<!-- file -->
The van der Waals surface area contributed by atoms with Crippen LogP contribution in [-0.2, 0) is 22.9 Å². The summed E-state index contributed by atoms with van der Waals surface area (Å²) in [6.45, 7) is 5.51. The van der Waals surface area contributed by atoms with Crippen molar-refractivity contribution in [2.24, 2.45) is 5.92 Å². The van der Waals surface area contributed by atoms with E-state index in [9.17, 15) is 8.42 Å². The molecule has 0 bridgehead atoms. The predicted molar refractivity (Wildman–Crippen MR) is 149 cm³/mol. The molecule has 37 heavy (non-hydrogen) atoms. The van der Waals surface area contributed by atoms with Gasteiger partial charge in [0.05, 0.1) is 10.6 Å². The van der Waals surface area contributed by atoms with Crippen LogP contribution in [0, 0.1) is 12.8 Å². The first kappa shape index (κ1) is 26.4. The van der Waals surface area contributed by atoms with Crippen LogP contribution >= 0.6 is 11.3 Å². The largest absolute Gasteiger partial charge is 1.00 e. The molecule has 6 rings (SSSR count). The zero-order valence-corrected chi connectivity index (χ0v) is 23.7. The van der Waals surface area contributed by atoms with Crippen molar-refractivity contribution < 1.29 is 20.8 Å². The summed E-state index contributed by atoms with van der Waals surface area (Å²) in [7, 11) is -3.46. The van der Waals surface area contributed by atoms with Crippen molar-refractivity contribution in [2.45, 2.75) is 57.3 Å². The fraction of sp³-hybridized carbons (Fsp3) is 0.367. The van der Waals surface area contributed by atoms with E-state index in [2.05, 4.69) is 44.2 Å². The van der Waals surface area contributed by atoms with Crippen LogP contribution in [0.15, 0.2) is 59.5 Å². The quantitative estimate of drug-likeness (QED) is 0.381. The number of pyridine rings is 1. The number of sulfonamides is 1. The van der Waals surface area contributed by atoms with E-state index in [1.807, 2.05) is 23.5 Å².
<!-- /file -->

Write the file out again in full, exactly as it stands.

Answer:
The van der Waals surface area contributed by atoms with Crippen LogP contribution in [-0.2, 0) is 22.9 Å². The summed E-state index contributed by atoms with van der Waals surface area (Å²) in [6.45, 7) is 5.51. The van der Waals surface area contributed by atoms with Crippen molar-refractivity contribution in [2.24, 2.45) is 5.92 Å². The van der Waals surface area contributed by atoms with E-state index in [9.17, 15) is 8.42 Å². The molecule has 0 bridgehead atoms. The predicted molar refractivity (Wildman–Crippen MR) is 149 cm³/mol. The molecule has 37 heavy (non-hydrogen) atoms. The van der Waals surface area contributed by atoms with Gasteiger partial charge in [0.05, 0.1) is 10.6 Å². The van der Waals surface area contributed by atoms with Crippen LogP contribution in [0, 0.1) is 12.8 Å². The first kappa shape index (κ1) is 26.4. The van der Waals surface area contributed by atoms with Crippen LogP contribution >= 0.6 is 11.3 Å². The largest absolute Gasteiger partial charge is 1.00 e. The molecule has 6 rings (SSSR count). The zero-order valence-corrected chi connectivity index (χ0v) is 23.7. The van der Waals surface area contributed by atoms with Crippen molar-refractivity contribution < 1.29 is 20.8 Å². The summed E-state index contributed by atoms with van der Waals surface area (Å²) in [7, 11) is -3.46. The van der Waals surface area contributed by atoms with Crippen molar-refractivity contribution in [2.45, 2.75) is 57.3 Å². The fraction of sp³-hybridized carbons (Fsp3) is 0.367. The van der Waals surface area contributed by atoms with E-state index in [2.05, 4.69) is 44.2 Å². The van der Waals surface area contributed by atoms with Crippen LogP contribution in [0.15, 0.2) is 59.5 Å². The quantitative estimate of drug-likeness (QED) is 0.381. The number of pyridine rings is 1. The number of sulfonamides is 1. The van der Waals surface area contributed by atoms with E-state index in [1.807, 2.05) is 23.5 Å².